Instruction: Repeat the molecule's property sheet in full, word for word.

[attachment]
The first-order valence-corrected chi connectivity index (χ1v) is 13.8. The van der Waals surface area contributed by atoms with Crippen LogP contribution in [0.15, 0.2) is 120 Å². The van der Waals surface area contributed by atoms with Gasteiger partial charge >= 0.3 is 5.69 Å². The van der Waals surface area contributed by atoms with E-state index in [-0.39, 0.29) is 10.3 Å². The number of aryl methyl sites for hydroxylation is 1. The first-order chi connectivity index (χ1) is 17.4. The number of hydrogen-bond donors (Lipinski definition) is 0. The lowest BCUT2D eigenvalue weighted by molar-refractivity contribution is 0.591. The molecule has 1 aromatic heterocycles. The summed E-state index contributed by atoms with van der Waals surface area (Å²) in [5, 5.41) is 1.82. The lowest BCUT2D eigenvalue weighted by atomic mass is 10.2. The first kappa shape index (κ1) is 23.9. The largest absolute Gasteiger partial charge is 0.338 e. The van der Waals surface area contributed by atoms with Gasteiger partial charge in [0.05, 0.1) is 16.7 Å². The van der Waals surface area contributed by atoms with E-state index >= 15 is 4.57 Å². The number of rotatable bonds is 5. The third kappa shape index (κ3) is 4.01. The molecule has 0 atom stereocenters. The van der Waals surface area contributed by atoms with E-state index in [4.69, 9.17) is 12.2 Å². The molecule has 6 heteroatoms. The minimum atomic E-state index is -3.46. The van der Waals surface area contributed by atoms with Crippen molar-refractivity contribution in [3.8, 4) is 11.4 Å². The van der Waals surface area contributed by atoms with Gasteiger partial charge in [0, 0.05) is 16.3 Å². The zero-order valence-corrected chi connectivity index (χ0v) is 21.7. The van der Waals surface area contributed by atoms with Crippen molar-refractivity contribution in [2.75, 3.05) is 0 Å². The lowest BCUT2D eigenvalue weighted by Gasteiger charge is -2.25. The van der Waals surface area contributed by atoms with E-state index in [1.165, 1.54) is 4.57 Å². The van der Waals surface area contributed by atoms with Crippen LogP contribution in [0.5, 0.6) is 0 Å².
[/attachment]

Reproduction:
The first-order valence-corrected chi connectivity index (χ1v) is 13.8. The van der Waals surface area contributed by atoms with Crippen LogP contribution in [0.15, 0.2) is 120 Å². The van der Waals surface area contributed by atoms with Gasteiger partial charge >= 0.3 is 5.69 Å². The van der Waals surface area contributed by atoms with E-state index in [-0.39, 0.29) is 10.3 Å². The number of aryl methyl sites for hydroxylation is 1. The first-order chi connectivity index (χ1) is 17.4. The number of hydrogen-bond donors (Lipinski definition) is 0. The lowest BCUT2D eigenvalue weighted by molar-refractivity contribution is 0.591. The molecule has 1 aromatic heterocycles. The summed E-state index contributed by atoms with van der Waals surface area (Å²) in [5, 5.41) is 1.82. The lowest BCUT2D eigenvalue weighted by atomic mass is 10.2. The first kappa shape index (κ1) is 23.9. The largest absolute Gasteiger partial charge is 0.338 e. The van der Waals surface area contributed by atoms with Gasteiger partial charge in [0.05, 0.1) is 16.7 Å². The van der Waals surface area contributed by atoms with E-state index >= 15 is 4.57 Å². The number of rotatable bonds is 5. The third kappa shape index (κ3) is 4.01. The molecule has 0 atom stereocenters. The van der Waals surface area contributed by atoms with E-state index in [4.69, 9.17) is 12.2 Å². The molecule has 6 heteroatoms. The minimum atomic E-state index is -3.46. The van der Waals surface area contributed by atoms with Crippen molar-refractivity contribution in [3.8, 4) is 11.4 Å². The van der Waals surface area contributed by atoms with Gasteiger partial charge in [0, 0.05) is 16.3 Å². The zero-order valence-corrected chi connectivity index (χ0v) is 21.7. The van der Waals surface area contributed by atoms with Crippen molar-refractivity contribution in [2.75, 3.05) is 0 Å². The lowest BCUT2D eigenvalue weighted by Gasteiger charge is -2.25. The van der Waals surface area contributed by atoms with E-state index in [1.165, 1.54) is 4.57 Å². The van der Waals surface area contributed by atoms with Crippen LogP contribution in [0.5, 0.6) is 0 Å².